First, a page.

Those who follow Jesus should expect to be rejected by the world around them. But their rejection will not be the last word. In this lab, John Piper traces a new word picture from Peter and several Old Testament quotations to show why all who come to Christ and embrace rejection with him will also receive eternal life and glory.
Principle for Bible Reading
The authors of the New Testament often quote the Old Testament. In each case, we need to ask questions about why the author went to this particular Old Testament verse or verses to explain or defend their point. What led them here?
- What change do you notice between Peter’s argument in 1 Peter 2:1–3 and 1 Peter 2:4–8? Why might Peter shift so suddenly?
- Read Matthew 21:33–44. How does this parable inform how Peter uses the Old Testament in 1 Peter 2:4–8?
- Based on 1 Peter 1, why would Peter turn to this image when writing to these believers? What is it about them that might welcome this particular metaphor?
Piper: “Christ’s rejection on our behalf covers all the inadequacies of our acts of obedience.”
In 1 Peter 2:1–3, Peter uses the image of an infant being sustained with milk. In 1 Peter 2:4–8, he abruptly changes metaphors to architecture, building a house with stones.
The Cornerstone of the Old Testament (04:30–07:49)
- Peter read his Old Testament on the look out for stone imagery. (1 Peter 2:6–8)
- In 1 Peter 2:6–8, Peter quotes from Isaiah 28:16 (1 Peter 2:6), Psalm 118:22 (1 Peter 2:7), and Isaiah 8:14 (1 Peter 2:8).
- Peter likely looked for stone imagery in the Old Testament, because Jesus quoted in Matthew 21:42 (the parable of the tenants).
- Peter likely looked for stone imagery in the Old Testament, because Jesus quoted Psalm 118 in Matthew 21:42 (the parable of the tenants). Peter learned from Jesus that the rejected “stone” is Jesus.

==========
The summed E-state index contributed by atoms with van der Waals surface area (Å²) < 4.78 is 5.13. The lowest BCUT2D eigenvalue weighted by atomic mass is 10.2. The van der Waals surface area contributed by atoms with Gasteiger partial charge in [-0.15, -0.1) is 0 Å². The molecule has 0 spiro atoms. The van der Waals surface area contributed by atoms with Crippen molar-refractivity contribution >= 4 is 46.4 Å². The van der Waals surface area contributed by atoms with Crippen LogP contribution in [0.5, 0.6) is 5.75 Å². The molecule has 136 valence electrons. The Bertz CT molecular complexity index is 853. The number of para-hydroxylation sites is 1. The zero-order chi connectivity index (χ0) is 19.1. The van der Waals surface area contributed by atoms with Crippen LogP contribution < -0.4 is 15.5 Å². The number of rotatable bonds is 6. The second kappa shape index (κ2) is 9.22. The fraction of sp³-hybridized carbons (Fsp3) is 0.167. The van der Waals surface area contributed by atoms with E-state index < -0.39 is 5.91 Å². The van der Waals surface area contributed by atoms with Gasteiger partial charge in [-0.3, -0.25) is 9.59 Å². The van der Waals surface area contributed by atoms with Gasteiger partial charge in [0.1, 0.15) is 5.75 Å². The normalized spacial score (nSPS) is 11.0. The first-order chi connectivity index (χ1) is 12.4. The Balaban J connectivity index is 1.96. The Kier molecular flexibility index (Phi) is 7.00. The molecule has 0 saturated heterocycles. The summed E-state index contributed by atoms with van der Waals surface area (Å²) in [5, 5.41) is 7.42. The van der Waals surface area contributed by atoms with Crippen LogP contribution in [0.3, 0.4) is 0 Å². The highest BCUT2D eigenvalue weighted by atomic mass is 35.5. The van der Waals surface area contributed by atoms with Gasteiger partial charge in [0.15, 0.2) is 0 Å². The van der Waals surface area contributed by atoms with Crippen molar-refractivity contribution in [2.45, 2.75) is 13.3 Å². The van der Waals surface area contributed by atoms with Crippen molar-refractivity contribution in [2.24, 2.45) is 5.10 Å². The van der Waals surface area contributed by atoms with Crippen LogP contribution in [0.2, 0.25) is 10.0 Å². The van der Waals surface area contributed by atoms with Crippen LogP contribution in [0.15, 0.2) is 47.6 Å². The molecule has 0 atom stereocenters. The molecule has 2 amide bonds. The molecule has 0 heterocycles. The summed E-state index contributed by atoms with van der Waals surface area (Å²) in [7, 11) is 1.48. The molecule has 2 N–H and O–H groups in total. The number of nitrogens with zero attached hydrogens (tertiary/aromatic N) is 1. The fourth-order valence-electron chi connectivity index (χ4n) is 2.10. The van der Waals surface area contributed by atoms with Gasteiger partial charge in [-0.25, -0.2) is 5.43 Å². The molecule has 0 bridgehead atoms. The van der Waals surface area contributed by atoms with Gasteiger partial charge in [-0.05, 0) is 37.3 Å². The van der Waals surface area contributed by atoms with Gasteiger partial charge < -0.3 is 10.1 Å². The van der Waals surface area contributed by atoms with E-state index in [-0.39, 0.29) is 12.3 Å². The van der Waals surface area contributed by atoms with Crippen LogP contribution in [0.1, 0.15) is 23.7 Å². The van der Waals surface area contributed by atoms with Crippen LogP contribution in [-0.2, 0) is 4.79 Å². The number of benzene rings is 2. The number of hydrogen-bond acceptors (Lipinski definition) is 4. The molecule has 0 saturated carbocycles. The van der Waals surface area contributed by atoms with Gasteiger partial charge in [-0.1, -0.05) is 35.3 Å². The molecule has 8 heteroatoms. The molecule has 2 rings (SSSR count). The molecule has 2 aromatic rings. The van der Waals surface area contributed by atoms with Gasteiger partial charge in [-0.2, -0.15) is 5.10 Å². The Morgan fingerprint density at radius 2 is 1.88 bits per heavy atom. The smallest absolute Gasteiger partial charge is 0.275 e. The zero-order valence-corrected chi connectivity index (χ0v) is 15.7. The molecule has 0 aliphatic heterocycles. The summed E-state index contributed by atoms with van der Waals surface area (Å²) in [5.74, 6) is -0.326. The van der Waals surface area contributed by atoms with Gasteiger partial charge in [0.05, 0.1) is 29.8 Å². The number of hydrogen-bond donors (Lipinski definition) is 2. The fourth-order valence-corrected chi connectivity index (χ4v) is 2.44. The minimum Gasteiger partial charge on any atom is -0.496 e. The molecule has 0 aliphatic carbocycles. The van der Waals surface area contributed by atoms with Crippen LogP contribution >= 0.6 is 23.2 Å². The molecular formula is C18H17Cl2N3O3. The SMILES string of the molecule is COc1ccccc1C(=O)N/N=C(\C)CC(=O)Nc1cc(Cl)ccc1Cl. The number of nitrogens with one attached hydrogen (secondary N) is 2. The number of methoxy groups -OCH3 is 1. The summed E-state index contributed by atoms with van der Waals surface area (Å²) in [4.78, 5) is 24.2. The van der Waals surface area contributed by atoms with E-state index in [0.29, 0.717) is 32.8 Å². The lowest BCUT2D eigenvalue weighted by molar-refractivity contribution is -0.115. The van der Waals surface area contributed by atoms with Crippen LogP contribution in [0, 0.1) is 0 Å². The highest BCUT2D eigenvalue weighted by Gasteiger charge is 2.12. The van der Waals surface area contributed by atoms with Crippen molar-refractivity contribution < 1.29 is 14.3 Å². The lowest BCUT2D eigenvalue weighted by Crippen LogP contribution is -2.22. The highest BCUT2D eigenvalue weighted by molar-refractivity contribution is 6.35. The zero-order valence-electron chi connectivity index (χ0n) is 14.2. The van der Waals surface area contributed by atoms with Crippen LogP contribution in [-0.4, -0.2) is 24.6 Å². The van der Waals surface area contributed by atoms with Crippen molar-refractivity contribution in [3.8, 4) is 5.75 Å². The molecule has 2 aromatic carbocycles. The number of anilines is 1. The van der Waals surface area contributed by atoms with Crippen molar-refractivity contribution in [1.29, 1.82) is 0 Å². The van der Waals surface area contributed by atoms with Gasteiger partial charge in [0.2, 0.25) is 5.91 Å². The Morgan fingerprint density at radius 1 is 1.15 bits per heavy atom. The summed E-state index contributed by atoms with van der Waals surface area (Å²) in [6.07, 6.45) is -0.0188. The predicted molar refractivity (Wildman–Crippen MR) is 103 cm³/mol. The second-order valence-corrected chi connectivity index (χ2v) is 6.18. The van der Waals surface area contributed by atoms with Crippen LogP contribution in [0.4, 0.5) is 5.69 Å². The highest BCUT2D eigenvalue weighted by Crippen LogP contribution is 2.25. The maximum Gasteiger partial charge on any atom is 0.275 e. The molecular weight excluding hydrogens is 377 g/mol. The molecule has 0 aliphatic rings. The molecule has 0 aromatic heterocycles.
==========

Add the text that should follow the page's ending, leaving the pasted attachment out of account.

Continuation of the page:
Rejected with Christ (07:49–10:28)
- Peter is writing to embattled sojourners and exiles. (1 Peter 2:11)
- Peter calls Christians to live in a way that puts them out of step with the world, which will eventually lead to rejection. (1 Peter 4:3–4)
- Peter knew he was asking people to follow Jesus in a life of rejection so they might also enjoy a life of glorification.
- That’s why he uses the rejected stone imagery. He wants us to see that our rejection is like Christ’s, that it’s authored by God and will lead to glory.
Building a Spiritual House (10:28–15:27)
- Peter pleads with all to come to Christ, the rejected one. (1 Peter 2:4)
- As you come to Christ, participate in the life of the rejected stone (“as living stones”). (1 Peter 2:5)
- God is fitting us together as living stones into a place of worship. (1 Peter 2:5)
- First, we are together a spiritual house of worship. Then, we are together a priesthood who makes sacrifices to God. (1 Peter 2:5)
- The sacrifices we make here are sacrifices of obedience, putting away the desires and passions of the flesh. (1 Peter 2:1)
- C– obedience is not adequate to a God who expects perfection, but our lives are made acceptable to God through Christ. Christ’s rejection on our behalf covers all the inadequacies of our acts of obedience.
Piper: “Come and receive the one rejected by the world for your sake.”